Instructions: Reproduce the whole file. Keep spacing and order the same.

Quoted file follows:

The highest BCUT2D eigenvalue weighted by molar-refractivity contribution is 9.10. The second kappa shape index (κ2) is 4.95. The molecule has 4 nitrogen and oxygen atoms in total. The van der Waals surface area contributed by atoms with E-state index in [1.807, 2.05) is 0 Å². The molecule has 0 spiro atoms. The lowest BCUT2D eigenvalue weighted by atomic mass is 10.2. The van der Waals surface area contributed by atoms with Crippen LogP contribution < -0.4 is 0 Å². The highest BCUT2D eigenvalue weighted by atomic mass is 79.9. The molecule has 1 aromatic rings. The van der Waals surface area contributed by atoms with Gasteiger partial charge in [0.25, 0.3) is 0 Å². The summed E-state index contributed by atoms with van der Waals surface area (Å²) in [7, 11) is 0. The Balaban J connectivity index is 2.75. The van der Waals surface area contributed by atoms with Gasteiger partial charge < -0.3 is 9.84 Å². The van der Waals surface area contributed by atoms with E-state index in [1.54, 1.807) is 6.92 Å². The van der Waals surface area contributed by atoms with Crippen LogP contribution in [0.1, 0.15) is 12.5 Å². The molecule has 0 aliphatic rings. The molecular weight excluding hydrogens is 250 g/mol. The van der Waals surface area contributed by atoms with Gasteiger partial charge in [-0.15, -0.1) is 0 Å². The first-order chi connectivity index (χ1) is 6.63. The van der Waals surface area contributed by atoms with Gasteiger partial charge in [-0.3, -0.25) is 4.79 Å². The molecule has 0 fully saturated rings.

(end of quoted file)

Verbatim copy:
The highest BCUT2D eigenvalue weighted by molar-refractivity contribution is 9.10. The second kappa shape index (κ2) is 4.95. The molecule has 4 nitrogen and oxygen atoms in total. The van der Waals surface area contributed by atoms with E-state index in [1.807, 2.05) is 0 Å². The molecule has 0 spiro atoms. The lowest BCUT2D eigenvalue weighted by atomic mass is 10.2. The van der Waals surface area contributed by atoms with Crippen LogP contribution < -0.4 is 0 Å². The highest BCUT2D eigenvalue weighted by atomic mass is 79.9. The molecule has 1 aromatic rings. The van der Waals surface area contributed by atoms with Gasteiger partial charge in [0.25, 0.3) is 0 Å². The summed E-state index contributed by atoms with van der Waals surface area (Å²) in [7, 11) is 0. The Balaban J connectivity index is 2.75. The van der Waals surface area contributed by atoms with Gasteiger partial charge < -0.3 is 9.84 Å². The van der Waals surface area contributed by atoms with E-state index in [1.54, 1.807) is 6.92 Å². The van der Waals surface area contributed by atoms with Crippen LogP contribution in [0.1, 0.15) is 12.5 Å². The molecule has 0 aliphatic rings. The molecular weight excluding hydrogens is 250 g/mol. The van der Waals surface area contributed by atoms with Gasteiger partial charge in [-0.15, -0.1) is 0 Å². The first-order chi connectivity index (χ1) is 6.63. The van der Waals surface area contributed by atoms with Gasteiger partial charge in [-0.3, -0.25) is 4.79 Å². The molecule has 0 fully saturated rings.